Now we’ll look at using tags and annotations to make more sense of your responses.
Take a first pass
A good first step in sorting out responses is by marking those that are interesting, useful or noteworthy. The insightful responses. Each response has a star to the left. Hover over that star and click on it when to mark that response as insightful. A gold star will appear - something you can easily find when you go back to your response list. (These stars are private: only you can see your stars.)
If you have a number of insightful responses, you can easily filter for them by clicking the "insightful" button at the top on the submission reader.
Tagging responses and sources
Now that you've taken a first pass at the responses and winnowed them down to the insightful ones - you can begin organizing them. One way is to tag the response or the source who gave that response. A field to tag sources is on their profile page. A place to tag submissions is on the individual responses, which you can see when you expand the response in the submission reader.
To create a tag --- start typing the tag you want. Suggestions for using existing tags will appear. Either choose one that captures the tag you want to create or finish typing it out to create a new one. The tag will now appear as part of the response or the source profile.
Tags are an easy way to gather similar responses or sources together and also a way to find them in the future. A beat reporter in education can easily find those tagged as teachers, for example. Tagging a source or a response will elevate what has been tagged in subsequent searches.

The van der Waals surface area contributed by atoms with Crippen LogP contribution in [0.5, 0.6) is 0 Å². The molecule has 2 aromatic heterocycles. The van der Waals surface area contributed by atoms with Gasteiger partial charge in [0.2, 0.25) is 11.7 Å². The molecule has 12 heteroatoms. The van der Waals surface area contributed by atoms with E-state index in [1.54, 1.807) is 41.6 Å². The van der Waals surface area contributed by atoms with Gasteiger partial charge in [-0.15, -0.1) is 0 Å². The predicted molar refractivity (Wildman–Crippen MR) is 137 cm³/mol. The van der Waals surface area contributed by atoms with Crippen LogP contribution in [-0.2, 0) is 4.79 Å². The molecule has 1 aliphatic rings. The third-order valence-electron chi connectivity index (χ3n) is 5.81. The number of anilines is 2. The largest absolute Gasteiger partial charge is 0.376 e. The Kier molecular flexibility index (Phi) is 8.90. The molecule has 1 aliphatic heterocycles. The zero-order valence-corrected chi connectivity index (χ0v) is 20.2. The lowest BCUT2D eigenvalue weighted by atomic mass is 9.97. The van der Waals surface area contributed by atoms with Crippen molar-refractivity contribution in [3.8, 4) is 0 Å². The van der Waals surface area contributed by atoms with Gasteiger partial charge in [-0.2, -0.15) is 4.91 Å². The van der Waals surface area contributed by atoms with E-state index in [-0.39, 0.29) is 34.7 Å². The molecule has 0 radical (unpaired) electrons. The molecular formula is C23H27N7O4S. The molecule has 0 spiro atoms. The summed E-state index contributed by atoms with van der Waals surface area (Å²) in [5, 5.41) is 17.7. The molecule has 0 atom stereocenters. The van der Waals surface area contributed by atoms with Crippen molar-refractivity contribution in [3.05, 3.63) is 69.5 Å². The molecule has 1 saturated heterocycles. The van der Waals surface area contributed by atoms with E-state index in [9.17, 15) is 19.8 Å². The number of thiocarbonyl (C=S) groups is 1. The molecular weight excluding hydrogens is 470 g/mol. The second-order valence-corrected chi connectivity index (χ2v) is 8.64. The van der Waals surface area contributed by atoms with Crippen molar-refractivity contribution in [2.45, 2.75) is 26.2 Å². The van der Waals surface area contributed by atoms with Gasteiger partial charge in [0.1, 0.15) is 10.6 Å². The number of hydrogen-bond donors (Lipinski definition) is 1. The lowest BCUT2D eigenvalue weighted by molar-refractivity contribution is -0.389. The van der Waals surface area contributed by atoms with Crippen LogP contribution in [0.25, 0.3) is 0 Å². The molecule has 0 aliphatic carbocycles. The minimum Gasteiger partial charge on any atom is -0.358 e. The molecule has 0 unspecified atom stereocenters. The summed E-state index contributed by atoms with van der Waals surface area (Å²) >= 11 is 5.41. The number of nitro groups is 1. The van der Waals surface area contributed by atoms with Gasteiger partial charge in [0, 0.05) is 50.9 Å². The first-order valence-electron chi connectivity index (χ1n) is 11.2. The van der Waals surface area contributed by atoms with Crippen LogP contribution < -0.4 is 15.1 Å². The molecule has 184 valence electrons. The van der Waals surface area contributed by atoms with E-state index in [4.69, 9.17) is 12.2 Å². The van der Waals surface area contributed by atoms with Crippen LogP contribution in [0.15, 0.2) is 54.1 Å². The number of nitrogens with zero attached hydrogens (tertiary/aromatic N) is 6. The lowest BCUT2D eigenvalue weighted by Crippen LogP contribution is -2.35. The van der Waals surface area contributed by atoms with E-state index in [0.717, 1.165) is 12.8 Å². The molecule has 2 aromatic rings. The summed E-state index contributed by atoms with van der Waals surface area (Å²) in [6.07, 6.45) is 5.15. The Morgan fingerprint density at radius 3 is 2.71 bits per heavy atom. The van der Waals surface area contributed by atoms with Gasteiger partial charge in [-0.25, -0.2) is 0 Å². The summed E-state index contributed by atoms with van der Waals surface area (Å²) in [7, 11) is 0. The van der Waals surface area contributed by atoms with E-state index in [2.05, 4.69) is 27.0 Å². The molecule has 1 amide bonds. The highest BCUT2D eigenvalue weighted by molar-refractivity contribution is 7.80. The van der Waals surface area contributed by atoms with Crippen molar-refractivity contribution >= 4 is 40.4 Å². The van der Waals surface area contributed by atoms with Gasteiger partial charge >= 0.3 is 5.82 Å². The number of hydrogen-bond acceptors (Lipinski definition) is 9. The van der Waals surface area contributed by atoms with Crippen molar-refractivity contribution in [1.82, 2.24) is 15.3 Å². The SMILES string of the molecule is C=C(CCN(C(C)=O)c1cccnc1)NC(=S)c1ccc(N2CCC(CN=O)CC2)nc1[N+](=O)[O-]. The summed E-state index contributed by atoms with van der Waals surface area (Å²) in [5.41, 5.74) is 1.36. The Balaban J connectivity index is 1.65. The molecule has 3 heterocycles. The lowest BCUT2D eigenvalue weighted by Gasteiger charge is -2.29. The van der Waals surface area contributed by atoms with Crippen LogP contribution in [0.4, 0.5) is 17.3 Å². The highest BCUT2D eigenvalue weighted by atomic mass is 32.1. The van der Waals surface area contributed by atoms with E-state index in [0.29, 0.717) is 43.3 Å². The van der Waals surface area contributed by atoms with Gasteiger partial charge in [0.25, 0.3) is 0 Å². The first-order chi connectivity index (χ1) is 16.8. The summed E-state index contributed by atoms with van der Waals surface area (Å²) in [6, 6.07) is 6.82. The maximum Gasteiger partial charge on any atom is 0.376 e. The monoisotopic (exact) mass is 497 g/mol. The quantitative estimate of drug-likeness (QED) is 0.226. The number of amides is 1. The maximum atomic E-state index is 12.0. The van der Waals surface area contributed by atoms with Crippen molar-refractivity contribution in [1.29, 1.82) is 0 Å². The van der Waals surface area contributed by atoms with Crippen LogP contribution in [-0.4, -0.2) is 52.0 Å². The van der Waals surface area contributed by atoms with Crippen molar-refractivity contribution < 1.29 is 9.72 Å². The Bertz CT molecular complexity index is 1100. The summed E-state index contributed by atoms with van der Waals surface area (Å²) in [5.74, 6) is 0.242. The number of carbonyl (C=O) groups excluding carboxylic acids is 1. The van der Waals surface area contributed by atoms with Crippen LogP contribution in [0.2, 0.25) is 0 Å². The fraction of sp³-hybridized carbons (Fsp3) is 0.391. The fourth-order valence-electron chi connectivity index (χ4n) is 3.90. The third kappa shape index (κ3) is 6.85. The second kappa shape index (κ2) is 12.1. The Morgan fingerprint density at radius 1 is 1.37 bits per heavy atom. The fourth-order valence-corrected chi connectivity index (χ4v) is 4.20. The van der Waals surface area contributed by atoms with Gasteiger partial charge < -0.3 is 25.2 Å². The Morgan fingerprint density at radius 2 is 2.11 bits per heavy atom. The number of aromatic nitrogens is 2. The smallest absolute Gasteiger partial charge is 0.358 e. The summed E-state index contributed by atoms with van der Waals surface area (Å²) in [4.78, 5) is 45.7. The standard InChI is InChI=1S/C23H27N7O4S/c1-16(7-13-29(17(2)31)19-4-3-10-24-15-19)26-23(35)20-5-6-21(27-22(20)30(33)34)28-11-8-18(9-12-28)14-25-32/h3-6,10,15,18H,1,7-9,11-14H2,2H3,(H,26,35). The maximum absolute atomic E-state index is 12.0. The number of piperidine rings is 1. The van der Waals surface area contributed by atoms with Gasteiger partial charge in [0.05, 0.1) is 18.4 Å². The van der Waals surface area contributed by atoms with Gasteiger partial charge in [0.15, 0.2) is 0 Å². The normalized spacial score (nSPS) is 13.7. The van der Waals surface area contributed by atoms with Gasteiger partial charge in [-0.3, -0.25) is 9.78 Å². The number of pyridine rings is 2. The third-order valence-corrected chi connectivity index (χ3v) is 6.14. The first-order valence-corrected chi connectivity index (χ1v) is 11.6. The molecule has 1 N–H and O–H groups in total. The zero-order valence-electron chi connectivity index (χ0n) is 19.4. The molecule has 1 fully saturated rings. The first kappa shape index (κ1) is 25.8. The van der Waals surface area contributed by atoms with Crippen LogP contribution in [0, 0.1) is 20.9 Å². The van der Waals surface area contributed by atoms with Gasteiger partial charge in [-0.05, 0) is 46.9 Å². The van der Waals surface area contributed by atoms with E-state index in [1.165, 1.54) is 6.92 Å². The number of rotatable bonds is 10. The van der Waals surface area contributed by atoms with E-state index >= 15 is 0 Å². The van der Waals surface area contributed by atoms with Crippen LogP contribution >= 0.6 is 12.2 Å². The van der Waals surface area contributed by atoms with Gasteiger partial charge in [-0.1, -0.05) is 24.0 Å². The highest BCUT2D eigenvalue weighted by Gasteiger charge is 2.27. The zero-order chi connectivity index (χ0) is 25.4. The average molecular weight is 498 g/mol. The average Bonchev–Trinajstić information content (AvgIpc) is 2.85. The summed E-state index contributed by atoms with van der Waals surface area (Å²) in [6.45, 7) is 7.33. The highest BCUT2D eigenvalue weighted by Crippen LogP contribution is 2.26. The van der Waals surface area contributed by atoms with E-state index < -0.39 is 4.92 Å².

Finding sources using tags
Using advanced search is one method for finding tagged sources . Click on the “tag” selection in the drop down, then type in the tag. Use the wild card to be more expansive. You can also use the “tag” selection in the filter field. When you click the "tag" filter, you will see the tags you and your colleagues have created in the database along with a number of those sources or responses associated with the tag.
Annotations - Taking notes
AIR also gives you the ability to take notes on sources and responses. You can be more expansive in adding to the submissions made by a source, describe how you might follow up on a comment, and even what the follow-up interview included..
Each source submission allows you to take notes on individual responses. Click on the talk bubble under the answer and it will open up the note-taking – or annotation – panel. Type in the note and then click "add". When the note is accepted, the talk bubble shows the number of notes for the response. The entry lets all those in your newsroom know who made the comment. And you can always go back and edit the note.
You can also make notes on source profiles. The source profile page provides a note-taking field – source annotations. Click the "new" button on the upper right , and then save the note when you’re done.
A quick word on making notes. Note source profiles to add expertise and background information about a source, or to describe the source as, say, a good talker or someone who won't be quoted. Make notes on responses to add information to the comments provided by the source, such as follow-up interview notes or background links that support the information.
The tutorial gives an example of a note taken on a source that provided more background on the source and an example on whether sources are good talkers for stories or programs. It's a kind of internal indicator for producers and reporters.